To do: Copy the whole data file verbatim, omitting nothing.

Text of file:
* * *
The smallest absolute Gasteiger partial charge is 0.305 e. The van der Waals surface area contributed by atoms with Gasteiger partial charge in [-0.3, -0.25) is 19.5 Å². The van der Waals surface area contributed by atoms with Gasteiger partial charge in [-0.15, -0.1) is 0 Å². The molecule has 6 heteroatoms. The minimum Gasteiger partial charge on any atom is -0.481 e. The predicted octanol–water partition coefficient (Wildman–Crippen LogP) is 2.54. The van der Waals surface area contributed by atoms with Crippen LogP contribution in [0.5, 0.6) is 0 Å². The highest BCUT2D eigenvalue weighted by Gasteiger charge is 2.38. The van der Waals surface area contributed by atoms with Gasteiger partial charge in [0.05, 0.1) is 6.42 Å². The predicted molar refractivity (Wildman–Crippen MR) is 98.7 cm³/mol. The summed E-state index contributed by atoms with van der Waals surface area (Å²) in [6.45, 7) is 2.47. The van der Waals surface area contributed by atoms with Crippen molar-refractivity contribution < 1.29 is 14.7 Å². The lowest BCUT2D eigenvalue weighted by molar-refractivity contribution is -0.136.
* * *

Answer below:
The smallest absolute Gasteiger partial charge is 0.305 e. The van der Waals surface area contributed by atoms with Gasteiger partial charge in [-0.3, -0.25) is 19.5 Å². The van der Waals surface area contributed by atoms with Gasteiger partial charge in [-0.15, -0.1) is 0 Å². The molecule has 6 heteroatoms. The minimum Gasteiger partial charge on any atom is -0.481 e. The predicted octanol–water partition coefficient (Wildman–Crippen LogP) is 2.54. The van der Waals surface area contributed by atoms with Crippen LogP contribution in [0.5, 0.6) is 0 Å². The highest BCUT2D eigenvalue weighted by Gasteiger charge is 2.38. The van der Waals surface area contributed by atoms with Gasteiger partial charge in [0.05, 0.1) is 6.42 Å². The predicted molar refractivity (Wildman–Crippen MR) is 98.7 cm³/mol. The summed E-state index contributed by atoms with van der Waals surface area (Å²) in [6.45, 7) is 2.47. The van der Waals surface area contributed by atoms with Crippen molar-refractivity contribution < 1.29 is 14.7 Å². The lowest BCUT2D eigenvalue weighted by molar-refractivity contribution is -0.136.